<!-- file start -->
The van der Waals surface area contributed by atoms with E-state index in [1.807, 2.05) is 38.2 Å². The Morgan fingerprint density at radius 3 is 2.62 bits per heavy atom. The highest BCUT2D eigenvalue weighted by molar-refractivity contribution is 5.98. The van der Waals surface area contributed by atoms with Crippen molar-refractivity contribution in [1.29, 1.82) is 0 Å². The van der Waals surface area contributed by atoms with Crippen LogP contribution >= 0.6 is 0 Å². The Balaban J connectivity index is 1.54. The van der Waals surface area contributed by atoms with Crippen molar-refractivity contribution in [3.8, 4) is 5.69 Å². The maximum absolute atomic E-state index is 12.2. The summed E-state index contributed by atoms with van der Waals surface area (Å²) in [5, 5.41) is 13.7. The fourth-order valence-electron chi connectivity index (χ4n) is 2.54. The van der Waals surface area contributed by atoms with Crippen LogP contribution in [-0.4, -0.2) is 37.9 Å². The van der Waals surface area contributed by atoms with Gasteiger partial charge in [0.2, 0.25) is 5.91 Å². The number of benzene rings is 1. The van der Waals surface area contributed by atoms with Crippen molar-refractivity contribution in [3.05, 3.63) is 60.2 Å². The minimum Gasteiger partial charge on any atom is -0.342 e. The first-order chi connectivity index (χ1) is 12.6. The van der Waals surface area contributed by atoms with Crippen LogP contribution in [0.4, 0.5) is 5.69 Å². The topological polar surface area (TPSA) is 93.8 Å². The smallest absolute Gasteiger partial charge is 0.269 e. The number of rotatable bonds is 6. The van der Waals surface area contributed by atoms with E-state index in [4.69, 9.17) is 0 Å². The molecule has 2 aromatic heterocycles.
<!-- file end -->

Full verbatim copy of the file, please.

The van der Waals surface area contributed by atoms with E-state index in [1.807, 2.05) is 38.2 Å². The Morgan fingerprint density at radius 3 is 2.62 bits per heavy atom. The highest BCUT2D eigenvalue weighted by molar-refractivity contribution is 5.98. The van der Waals surface area contributed by atoms with Crippen molar-refractivity contribution in [1.29, 1.82) is 0 Å². The van der Waals surface area contributed by atoms with Crippen LogP contribution >= 0.6 is 0 Å². The Balaban J connectivity index is 1.54. The van der Waals surface area contributed by atoms with Crippen molar-refractivity contribution in [3.8, 4) is 5.69 Å². The maximum absolute atomic E-state index is 12.2. The summed E-state index contributed by atoms with van der Waals surface area (Å²) in [5, 5.41) is 13.7. The fourth-order valence-electron chi connectivity index (χ4n) is 2.54. The van der Waals surface area contributed by atoms with Crippen LogP contribution in [-0.4, -0.2) is 37.9 Å². The van der Waals surface area contributed by atoms with Gasteiger partial charge in [0.2, 0.25) is 5.91 Å². The number of benzene rings is 1. The van der Waals surface area contributed by atoms with Crippen molar-refractivity contribution in [3.05, 3.63) is 60.2 Å². The minimum Gasteiger partial charge on any atom is -0.342 e. The first-order chi connectivity index (χ1) is 12.6. The van der Waals surface area contributed by atoms with Crippen LogP contribution in [0.4, 0.5) is 5.69 Å². The topological polar surface area (TPSA) is 93.8 Å². The smallest absolute Gasteiger partial charge is 0.269 e. The number of rotatable bonds is 6. The van der Waals surface area contributed by atoms with E-state index in [4.69, 9.17) is 0 Å². The molecule has 2 aromatic heterocycles.